Wednesday, April 9, 2014

What God Told Me About "Strange Fire" By John MacArthur

I recently finished Strange Fire by MacArthur, and I learned a lot.  He goes through a lot of history and I learned about a denomination and a movement that I have never really been a part of.  So, as a Baptist, as a non-Charismatic I opened MacArthur's book thinking I would probably agree with most of what he wrote.  What I found was what I typically see of MacArthur and why I choose not to read a lot of his books.  I like and respect John MacArthur a great deal.  He is brilliant, he has a mature and discipled congregation, he stand firm on what he believes and for the most part I think his theology is good.  I agree with much of MacArthur, but there are things that make me shy away from his writings and teachings.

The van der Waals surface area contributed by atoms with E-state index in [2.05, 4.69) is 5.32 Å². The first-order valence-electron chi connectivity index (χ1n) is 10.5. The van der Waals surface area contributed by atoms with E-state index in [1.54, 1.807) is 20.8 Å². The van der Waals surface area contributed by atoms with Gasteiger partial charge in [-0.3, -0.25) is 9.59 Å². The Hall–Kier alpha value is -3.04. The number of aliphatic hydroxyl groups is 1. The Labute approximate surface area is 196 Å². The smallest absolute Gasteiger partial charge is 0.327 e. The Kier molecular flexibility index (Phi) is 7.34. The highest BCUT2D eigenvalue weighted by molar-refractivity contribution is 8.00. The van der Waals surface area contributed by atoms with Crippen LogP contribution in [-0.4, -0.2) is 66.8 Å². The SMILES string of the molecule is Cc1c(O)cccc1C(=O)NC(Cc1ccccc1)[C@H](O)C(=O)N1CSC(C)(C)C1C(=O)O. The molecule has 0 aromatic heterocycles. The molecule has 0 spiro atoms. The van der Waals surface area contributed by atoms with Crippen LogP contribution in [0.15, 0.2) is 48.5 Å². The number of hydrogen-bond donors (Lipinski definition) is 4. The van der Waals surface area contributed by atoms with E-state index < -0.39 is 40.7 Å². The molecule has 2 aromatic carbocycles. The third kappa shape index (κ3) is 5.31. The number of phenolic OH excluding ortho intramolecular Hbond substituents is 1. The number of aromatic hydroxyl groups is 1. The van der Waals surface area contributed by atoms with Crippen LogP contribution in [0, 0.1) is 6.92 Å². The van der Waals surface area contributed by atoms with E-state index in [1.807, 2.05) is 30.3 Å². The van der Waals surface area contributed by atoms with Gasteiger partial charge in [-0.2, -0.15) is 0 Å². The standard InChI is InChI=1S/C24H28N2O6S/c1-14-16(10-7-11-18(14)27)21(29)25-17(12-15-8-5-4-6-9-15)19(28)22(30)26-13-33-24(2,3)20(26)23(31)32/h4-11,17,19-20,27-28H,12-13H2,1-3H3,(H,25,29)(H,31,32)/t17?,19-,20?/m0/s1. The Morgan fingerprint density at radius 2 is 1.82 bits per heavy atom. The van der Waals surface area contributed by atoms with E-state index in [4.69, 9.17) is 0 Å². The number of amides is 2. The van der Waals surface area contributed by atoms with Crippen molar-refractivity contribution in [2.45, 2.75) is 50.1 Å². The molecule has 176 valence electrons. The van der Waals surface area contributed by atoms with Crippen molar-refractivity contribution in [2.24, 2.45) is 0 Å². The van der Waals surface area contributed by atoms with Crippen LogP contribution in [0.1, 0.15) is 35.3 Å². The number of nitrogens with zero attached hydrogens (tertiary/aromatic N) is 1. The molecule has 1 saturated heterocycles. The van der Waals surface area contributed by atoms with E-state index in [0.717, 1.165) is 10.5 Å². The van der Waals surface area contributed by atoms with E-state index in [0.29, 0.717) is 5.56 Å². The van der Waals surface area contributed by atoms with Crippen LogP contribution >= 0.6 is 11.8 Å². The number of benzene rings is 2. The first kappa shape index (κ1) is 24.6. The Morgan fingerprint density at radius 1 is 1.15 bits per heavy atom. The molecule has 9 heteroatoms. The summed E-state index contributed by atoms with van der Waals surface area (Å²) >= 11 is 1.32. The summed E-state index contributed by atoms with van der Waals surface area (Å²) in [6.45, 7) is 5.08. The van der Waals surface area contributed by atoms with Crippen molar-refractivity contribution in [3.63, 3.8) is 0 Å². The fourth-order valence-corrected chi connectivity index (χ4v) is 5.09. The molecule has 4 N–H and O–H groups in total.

I have found that MacArthur can push to the extreme in much of what he says.  In his book, he finds the most obvious issues, men like Benny Hinn and many of the men who have had moral failure and uses them as an example.  I agree, there is a side of the charismatic movement that I would call destructive and heretical.  MacArthur then pushes all charismatics into this category, saying they are all degenerate heretics. There are some out there in the charismatic world who are doing great things for the kingdom.  He also lumps in things that I don't find to be the evil he calls them.  MacArthur lumps "Experiencing God" by Blackaby in as a negative thing, since it teaches to listen for God speaking in your life.  He also spins "Jesus Calling" as a negative book, since it writes devotions from God's point of view.  Discussing this with fans of "Jesus Calling", the consensus is that MacArthur is taking this out of context, since the devotions always point to scripture, not detract from it.  In the end, MacArthur calls for all Continuists to renounce their views, become Cessationists and condemn Charismatics.  I would call myself a Continuist.  I don't believe that speaking in tongues as the gift appears in the New Testament is practiced, I have never experienced the gift of prayer language or glossolalia and I have mixed emotions about it.  I don't believe that the office of Apostle is legitimate, since the requirements of a Apostle is to see Christ resurrected.  Paul was the last Apostle.  I don't believe that there are modern day prophets, but instead those who have a gift of prophecy simply illuminate and communicate scripture.  I don't believe that anything trumps God's word, adds to it or is as authoritative as it.  That being said, I don't call myself a Cessationist for a few reasons.  First, I'm not a dispensationalist.  I believe that God did some things in the past that He is not doing now, but I would not go as far to say that it's a time that He cannot do similar things.  I believe that God continues to do the same things in different ways, He doesn't change, things just naturally change.  He called men to pour the foundation, he called men to build the frame, he is calling men today to finish the work, and one day the church will be complete as Jesus returns.  God is continuing to do what He began, the structure just needs different work.